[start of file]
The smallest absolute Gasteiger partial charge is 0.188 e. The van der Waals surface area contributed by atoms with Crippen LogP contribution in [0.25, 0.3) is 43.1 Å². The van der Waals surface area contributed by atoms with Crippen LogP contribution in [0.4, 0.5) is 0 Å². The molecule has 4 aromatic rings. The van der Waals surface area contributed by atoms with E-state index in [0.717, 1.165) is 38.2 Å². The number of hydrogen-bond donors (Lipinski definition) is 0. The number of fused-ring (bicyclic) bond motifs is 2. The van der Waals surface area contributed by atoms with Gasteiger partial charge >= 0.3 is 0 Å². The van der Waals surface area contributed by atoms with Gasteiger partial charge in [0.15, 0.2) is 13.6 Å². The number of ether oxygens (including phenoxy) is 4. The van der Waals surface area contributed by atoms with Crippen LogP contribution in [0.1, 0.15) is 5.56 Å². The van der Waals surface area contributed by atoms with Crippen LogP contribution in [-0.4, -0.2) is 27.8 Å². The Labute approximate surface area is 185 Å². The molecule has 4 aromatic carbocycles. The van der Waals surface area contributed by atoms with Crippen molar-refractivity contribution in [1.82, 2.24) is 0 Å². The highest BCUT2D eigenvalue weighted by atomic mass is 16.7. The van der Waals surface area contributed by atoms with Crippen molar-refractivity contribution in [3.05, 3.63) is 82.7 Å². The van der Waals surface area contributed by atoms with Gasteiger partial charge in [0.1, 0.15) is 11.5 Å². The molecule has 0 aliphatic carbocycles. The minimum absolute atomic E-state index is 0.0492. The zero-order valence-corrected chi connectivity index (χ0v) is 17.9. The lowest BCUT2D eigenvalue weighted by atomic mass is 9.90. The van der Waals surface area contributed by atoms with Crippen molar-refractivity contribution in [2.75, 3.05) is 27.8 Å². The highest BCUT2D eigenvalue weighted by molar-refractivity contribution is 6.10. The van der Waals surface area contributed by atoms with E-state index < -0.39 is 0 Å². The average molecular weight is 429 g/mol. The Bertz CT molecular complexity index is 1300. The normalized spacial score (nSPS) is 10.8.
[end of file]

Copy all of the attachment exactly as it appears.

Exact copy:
The smallest absolute Gasteiger partial charge is 0.188 e. The van der Waals surface area contributed by atoms with Crippen LogP contribution in [0.25, 0.3) is 43.1 Å². The van der Waals surface area contributed by atoms with Crippen LogP contribution in [0.4, 0.5) is 0 Å². The molecule has 4 aromatic rings. The van der Waals surface area contributed by atoms with E-state index in [0.717, 1.165) is 38.2 Å². The number of hydrogen-bond donors (Lipinski definition) is 0. The number of fused-ring (bicyclic) bond motifs is 2. The van der Waals surface area contributed by atoms with Gasteiger partial charge >= 0.3 is 0 Å². The van der Waals surface area contributed by atoms with Gasteiger partial charge in [0.15, 0.2) is 13.6 Å². The number of ether oxygens (including phenoxy) is 4. The van der Waals surface area contributed by atoms with Crippen LogP contribution in [0.1, 0.15) is 5.56 Å². The van der Waals surface area contributed by atoms with Crippen LogP contribution in [-0.4, -0.2) is 27.8 Å². The Labute approximate surface area is 185 Å². The molecule has 4 aromatic carbocycles. The van der Waals surface area contributed by atoms with Crippen molar-refractivity contribution in [1.82, 2.24) is 0 Å². The highest BCUT2D eigenvalue weighted by atomic mass is 16.7. The van der Waals surface area contributed by atoms with Crippen molar-refractivity contribution in [3.05, 3.63) is 82.7 Å². The van der Waals surface area contributed by atoms with Gasteiger partial charge in [0.1, 0.15) is 11.5 Å². The molecule has 0 aliphatic carbocycles. The minimum absolute atomic E-state index is 0.0492. The zero-order valence-corrected chi connectivity index (χ0v) is 17.9. The lowest BCUT2D eigenvalue weighted by atomic mass is 9.90. The van der Waals surface area contributed by atoms with Crippen molar-refractivity contribution in [2.75, 3.05) is 27.8 Å². The highest BCUT2D eigenvalue weighted by molar-refractivity contribution is 6.10. The van der Waals surface area contributed by atoms with E-state index < -0.39 is 0 Å². The average molecular weight is 429 g/mol. The Bertz CT molecular complexity index is 1300. The normalized spacial score (nSPS) is 10.8.